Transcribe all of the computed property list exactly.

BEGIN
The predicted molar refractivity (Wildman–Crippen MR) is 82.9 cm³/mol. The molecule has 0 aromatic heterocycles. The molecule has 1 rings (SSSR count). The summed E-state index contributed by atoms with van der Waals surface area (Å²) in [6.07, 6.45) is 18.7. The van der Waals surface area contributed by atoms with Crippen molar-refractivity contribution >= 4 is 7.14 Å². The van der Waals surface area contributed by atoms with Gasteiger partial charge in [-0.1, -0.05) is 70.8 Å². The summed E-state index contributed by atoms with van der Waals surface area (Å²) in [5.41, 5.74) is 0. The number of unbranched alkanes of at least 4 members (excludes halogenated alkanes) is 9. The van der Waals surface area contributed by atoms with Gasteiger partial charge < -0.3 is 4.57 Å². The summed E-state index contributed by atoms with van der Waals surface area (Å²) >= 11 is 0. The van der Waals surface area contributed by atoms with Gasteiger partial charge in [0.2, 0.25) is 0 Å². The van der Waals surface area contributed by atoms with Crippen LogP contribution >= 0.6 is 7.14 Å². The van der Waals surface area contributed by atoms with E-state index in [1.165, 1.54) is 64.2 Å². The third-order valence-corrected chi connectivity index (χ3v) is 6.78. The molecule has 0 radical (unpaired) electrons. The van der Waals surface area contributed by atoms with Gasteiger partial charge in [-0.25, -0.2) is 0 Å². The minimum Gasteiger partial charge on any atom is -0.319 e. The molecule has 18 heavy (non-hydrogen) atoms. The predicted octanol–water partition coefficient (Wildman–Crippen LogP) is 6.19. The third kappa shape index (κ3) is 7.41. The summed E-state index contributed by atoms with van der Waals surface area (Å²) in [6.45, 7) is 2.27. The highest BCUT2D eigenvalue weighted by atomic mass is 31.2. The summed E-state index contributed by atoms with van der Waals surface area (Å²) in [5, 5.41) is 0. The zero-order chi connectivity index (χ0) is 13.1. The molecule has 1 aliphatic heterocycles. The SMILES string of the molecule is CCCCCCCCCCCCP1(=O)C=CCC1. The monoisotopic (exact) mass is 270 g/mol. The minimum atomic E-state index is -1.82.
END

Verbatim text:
The predicted molar refractivity (Wildman–Crippen MR) is 82.9 cm³/mol. The molecule has 0 aromatic heterocycles. The molecule has 1 rings (SSSR count). The summed E-state index contributed by atoms with van der Waals surface area (Å²) in [6.07, 6.45) is 18.7. The van der Waals surface area contributed by atoms with Crippen molar-refractivity contribution >= 4 is 7.14 Å². The van der Waals surface area contributed by atoms with Gasteiger partial charge in [-0.1, -0.05) is 70.8 Å². The summed E-state index contributed by atoms with van der Waals surface area (Å²) in [5.41, 5.74) is 0. The number of unbranched alkanes of at least 4 members (excludes halogenated alkanes) is 9. The van der Waals surface area contributed by atoms with Gasteiger partial charge < -0.3 is 4.57 Å². The summed E-state index contributed by atoms with van der Waals surface area (Å²) >= 11 is 0. The van der Waals surface area contributed by atoms with Gasteiger partial charge in [0.2, 0.25) is 0 Å². The van der Waals surface area contributed by atoms with Crippen LogP contribution >= 0.6 is 7.14 Å². The van der Waals surface area contributed by atoms with E-state index in [1.165, 1.54) is 64.2 Å². The third-order valence-corrected chi connectivity index (χ3v) is 6.78. The molecule has 0 radical (unpaired) electrons. The van der Waals surface area contributed by atoms with Gasteiger partial charge in [-0.25, -0.2) is 0 Å². The minimum Gasteiger partial charge on any atom is -0.319 e. The molecule has 18 heavy (non-hydrogen) atoms. The predicted octanol–water partition coefficient (Wildman–Crippen LogP) is 6.19. The third kappa shape index (κ3) is 7.41. The summed E-state index contributed by atoms with van der Waals surface area (Å²) in [6.45, 7) is 2.27. The highest BCUT2D eigenvalue weighted by atomic mass is 31.2. The summed E-state index contributed by atoms with van der Waals surface area (Å²) in [5, 5.41) is 0. The zero-order chi connectivity index (χ0) is 13.1. The molecule has 1 aliphatic heterocycles. The SMILES string of the molecule is CCCCCCCCCCCCP1(=O)C=CCC1. The monoisotopic (exact) mass is 270 g/mol. The minimum atomic E-state index is -1.82.